Helping Children Hurt Themselves: Why Pediatricians Ought to Support Adolescent Football Players in Their Athletic Goals

Ruth Tallman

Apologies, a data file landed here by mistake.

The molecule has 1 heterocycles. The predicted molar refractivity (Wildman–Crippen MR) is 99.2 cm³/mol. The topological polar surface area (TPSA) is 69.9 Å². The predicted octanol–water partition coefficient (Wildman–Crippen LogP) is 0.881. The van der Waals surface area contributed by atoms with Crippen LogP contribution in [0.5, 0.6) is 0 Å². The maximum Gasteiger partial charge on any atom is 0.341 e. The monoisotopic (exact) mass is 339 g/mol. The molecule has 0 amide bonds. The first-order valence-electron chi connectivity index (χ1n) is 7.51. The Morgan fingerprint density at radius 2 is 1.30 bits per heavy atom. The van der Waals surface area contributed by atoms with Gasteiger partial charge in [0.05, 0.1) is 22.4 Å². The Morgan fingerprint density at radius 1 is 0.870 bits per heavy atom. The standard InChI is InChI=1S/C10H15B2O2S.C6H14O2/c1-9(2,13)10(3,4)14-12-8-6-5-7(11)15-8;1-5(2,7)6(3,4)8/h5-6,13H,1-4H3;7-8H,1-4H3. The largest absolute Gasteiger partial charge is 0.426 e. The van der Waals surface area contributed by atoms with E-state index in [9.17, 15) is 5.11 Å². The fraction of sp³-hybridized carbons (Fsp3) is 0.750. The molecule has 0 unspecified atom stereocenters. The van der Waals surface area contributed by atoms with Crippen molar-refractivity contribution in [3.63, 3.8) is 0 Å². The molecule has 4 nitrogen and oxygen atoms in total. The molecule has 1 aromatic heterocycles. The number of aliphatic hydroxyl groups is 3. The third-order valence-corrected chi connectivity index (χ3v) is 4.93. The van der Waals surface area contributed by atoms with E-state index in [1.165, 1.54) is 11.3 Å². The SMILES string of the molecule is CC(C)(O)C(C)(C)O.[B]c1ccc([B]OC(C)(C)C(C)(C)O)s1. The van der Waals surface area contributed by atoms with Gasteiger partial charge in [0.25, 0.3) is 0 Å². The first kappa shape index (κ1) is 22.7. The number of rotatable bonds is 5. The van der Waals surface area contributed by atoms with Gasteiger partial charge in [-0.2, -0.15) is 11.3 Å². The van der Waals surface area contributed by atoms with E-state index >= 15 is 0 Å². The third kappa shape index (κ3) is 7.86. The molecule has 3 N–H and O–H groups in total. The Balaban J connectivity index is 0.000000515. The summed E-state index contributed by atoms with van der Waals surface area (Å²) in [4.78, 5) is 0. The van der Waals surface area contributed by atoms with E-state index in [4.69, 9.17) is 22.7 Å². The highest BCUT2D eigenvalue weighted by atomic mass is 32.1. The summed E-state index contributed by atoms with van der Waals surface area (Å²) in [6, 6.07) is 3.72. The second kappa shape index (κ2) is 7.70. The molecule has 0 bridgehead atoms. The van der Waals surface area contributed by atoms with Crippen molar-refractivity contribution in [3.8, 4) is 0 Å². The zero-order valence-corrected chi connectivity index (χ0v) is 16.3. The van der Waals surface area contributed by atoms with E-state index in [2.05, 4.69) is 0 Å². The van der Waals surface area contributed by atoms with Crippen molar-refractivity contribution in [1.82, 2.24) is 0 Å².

Participation in sports such as football puts youth-athletes at high risk of injury. Helmets cannot protect players from the possibility of traumatic brain injury, and repeated concussive injuries can lead to chronic traumatic encephalopathy later in life. In light of such facts, the morally appropriate role of physicians who treat patient-athletes comes into question. I argue that pediatricians ought to be committed to a high level of shared decision making, whereby their goal, rather than being to provide the medically best advice (which, let’s be honest, would be to not play football at all), would be to provide the medically best advice in light of patients’ honestly professed plans and goals. If patient-athletes see their doctor as an ally, who wants them on the field as much as they want to be there, they will be more likely to trust their pediatrician to help in the realization of those goals, even if they report an injury. While this approach could feel like a medical betrayal, in that the physician could feel complicit in helping a patient to continue engaging in high-risk behavior, I argue that medical outcomes will be better than if patient-athletes see physicians as an obstruction to their athletic goals.



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